Rheumatoid arthritis: Rheumatoid arthritis is a long-lasting disease that can affect joints in any part of the body but most commonly the hands, wrists and knees. With rheumatoid arthritis, the immune system -- the body's defence system against disease -- mistakenly attacks itself and causes the joint lining to swell. The inflammation then spreads to the surrounding tissues, and can eventually damage cartilage and bone. In more severe cases, rheumatoid arthritis can affect other areas of the body, such as the skin , eyes lungs and heart.


Gout: Gout  is a painful condition that occurs when the body cannot eliminate a natural substance called uric acid. The excess uric acid forms needle-like crystals in the joints that cause swelling and severe pain. Gout most often affects the big toe, knee and wrist joints.


Juvenile idiopathic arthritis, also known as juvenile rheumatoid arthritis, is characterised by persistent arthritis in one or more joints for at least six weeks and after other possible illnesses have been ruled out. Treatment is essentially the same as for adult rheumatoid arthritis, with heavy emphasis on physical therapy and exercise to keep growing bodies active. Permanent damage from juvenile idiopathic arthritis is now rare, and most affected children recover from the disease fully without experiencing any lasting disabilities.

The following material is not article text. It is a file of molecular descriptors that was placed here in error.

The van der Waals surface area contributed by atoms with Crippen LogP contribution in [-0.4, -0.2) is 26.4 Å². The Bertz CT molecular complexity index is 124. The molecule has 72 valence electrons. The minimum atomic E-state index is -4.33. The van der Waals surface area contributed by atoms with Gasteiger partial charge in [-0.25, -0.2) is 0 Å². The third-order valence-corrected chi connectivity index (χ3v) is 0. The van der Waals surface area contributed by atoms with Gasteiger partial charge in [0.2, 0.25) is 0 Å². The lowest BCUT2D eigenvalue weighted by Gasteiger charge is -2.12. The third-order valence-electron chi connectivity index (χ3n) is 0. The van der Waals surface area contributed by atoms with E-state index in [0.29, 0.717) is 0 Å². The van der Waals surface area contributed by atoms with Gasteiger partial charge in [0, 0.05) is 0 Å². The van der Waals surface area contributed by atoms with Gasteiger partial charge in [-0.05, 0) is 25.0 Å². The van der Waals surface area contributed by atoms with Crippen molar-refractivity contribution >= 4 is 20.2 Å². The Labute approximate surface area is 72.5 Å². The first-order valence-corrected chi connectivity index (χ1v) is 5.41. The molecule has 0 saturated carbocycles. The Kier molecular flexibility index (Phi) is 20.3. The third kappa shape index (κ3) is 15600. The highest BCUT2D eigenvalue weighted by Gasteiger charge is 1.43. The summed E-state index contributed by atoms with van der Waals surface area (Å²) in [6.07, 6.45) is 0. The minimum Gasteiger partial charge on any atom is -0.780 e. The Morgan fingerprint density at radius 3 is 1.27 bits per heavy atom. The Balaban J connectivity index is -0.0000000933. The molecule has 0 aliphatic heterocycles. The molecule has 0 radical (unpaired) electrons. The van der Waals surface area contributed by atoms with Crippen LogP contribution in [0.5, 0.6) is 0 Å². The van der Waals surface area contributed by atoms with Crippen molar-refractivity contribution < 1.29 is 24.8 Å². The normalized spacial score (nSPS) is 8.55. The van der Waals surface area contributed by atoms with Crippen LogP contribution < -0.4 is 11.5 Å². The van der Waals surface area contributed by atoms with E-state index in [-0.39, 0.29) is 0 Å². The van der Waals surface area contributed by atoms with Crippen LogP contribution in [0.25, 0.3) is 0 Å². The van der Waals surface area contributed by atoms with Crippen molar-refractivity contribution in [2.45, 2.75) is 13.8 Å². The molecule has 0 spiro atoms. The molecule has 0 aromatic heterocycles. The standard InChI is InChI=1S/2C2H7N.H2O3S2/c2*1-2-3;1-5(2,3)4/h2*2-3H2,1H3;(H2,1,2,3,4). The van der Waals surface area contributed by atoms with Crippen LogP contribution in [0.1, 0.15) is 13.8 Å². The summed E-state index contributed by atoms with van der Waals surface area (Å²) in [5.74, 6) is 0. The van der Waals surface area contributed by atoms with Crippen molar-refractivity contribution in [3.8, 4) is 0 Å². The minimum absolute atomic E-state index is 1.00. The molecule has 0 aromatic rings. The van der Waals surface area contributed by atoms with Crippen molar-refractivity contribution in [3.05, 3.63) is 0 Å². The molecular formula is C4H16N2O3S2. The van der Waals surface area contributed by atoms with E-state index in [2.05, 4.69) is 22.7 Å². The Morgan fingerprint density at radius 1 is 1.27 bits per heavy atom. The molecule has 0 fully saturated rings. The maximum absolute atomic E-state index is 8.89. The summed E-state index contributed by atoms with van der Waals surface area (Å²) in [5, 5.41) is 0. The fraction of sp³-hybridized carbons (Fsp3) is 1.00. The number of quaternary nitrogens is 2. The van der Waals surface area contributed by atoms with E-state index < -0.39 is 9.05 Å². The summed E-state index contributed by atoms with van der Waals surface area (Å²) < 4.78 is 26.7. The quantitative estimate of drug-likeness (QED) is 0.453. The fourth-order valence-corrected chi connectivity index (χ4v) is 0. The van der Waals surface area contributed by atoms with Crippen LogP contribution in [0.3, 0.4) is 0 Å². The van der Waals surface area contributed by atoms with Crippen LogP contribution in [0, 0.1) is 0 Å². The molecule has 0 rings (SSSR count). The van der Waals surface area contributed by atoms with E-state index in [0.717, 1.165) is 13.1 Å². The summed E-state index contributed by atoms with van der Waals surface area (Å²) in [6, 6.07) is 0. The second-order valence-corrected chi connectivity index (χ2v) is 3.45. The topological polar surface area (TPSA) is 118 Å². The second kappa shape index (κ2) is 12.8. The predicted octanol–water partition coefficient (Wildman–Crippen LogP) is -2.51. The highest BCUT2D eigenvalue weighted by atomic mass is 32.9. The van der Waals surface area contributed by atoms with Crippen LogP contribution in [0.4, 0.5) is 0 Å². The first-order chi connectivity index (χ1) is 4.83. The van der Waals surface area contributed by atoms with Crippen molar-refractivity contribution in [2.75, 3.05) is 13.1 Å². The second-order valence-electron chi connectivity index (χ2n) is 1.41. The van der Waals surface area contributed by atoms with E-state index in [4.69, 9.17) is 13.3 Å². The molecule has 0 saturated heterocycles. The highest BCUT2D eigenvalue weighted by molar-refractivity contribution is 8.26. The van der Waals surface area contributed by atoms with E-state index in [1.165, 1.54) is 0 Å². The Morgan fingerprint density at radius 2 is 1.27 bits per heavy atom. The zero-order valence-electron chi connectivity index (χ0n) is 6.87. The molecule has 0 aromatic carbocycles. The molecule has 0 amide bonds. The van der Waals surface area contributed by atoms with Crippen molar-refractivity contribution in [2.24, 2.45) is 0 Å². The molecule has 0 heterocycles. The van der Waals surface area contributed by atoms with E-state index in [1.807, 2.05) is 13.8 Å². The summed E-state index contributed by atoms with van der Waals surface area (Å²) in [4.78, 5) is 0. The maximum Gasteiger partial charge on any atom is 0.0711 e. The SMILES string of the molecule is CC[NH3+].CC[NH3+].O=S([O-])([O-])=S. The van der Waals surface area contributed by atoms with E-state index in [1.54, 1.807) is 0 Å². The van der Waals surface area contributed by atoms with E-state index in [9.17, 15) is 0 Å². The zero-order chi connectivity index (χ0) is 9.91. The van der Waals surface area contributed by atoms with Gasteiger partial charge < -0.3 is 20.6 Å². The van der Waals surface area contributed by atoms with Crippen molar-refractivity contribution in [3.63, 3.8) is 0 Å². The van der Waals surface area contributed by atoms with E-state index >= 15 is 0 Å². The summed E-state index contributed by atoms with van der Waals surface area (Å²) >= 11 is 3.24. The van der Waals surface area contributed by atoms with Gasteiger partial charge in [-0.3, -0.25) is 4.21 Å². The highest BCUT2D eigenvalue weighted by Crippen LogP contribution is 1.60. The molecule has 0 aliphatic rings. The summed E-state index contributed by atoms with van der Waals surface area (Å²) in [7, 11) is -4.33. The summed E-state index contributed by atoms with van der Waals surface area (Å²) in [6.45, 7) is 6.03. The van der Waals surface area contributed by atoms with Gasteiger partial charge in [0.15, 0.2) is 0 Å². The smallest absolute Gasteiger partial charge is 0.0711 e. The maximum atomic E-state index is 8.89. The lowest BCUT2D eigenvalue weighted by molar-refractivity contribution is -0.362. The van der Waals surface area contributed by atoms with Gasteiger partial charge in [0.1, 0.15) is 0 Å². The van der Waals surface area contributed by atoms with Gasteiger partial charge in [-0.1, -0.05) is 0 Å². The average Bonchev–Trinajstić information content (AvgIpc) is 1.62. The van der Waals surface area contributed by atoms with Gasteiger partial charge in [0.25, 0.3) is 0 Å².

Septic (infectious) arthritis refers to various ailments that affect larger arm and leg joints as well as the fingers or toes. It is caused by a bacterial or viral infection of the joints and typically occurs around the time a person has other diseases, such as staph infection, tuberculosis, gonorrhoea or Lyme disease. It can also be a complication of injury.

Septic arthritis is much less common than arthritic conditions that come on with age. Because the symptoms may be masked by the primary injury or illness, septic arthritis may go unnoticed and, if left untreated, can result in permanent joint damage.